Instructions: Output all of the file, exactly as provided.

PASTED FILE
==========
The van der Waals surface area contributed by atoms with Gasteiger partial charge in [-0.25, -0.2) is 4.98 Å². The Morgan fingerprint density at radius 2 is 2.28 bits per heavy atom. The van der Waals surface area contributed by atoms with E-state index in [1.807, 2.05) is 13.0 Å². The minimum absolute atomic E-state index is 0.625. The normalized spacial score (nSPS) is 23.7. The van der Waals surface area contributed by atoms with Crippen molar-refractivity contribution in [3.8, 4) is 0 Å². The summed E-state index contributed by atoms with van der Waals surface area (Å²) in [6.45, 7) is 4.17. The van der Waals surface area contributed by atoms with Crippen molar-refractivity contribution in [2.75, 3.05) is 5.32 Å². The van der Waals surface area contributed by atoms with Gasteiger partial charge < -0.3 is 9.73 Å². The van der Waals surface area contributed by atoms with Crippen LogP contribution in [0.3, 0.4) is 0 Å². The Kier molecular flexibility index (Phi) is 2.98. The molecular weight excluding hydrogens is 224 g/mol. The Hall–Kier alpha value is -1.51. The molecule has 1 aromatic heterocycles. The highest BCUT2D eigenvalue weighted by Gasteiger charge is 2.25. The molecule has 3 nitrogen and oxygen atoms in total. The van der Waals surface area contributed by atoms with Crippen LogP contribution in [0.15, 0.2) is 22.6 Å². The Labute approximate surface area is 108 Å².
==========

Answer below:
The van der Waals surface area contributed by atoms with Gasteiger partial charge in [-0.25, -0.2) is 4.98 Å². The Morgan fingerprint density at radius 2 is 2.28 bits per heavy atom. The van der Waals surface area contributed by atoms with E-state index in [1.807, 2.05) is 13.0 Å². The minimum absolute atomic E-state index is 0.625. The normalized spacial score (nSPS) is 23.7. The van der Waals surface area contributed by atoms with Crippen molar-refractivity contribution in [3.8, 4) is 0 Å². The summed E-state index contributed by atoms with van der Waals surface area (Å²) in [6.45, 7) is 4.17. The van der Waals surface area contributed by atoms with Crippen molar-refractivity contribution in [2.75, 3.05) is 5.32 Å². The van der Waals surface area contributed by atoms with Gasteiger partial charge < -0.3 is 9.73 Å². The van der Waals surface area contributed by atoms with Crippen LogP contribution in [0.3, 0.4) is 0 Å². The Kier molecular flexibility index (Phi) is 2.98. The molecular weight excluding hydrogens is 224 g/mol. The Hall–Kier alpha value is -1.51. The molecule has 1 aromatic heterocycles. The highest BCUT2D eigenvalue weighted by Gasteiger charge is 2.25. The molecule has 3 nitrogen and oxygen atoms in total. The van der Waals surface area contributed by atoms with Crippen LogP contribution in [0.15, 0.2) is 22.6 Å². The Labute approximate surface area is 108 Å².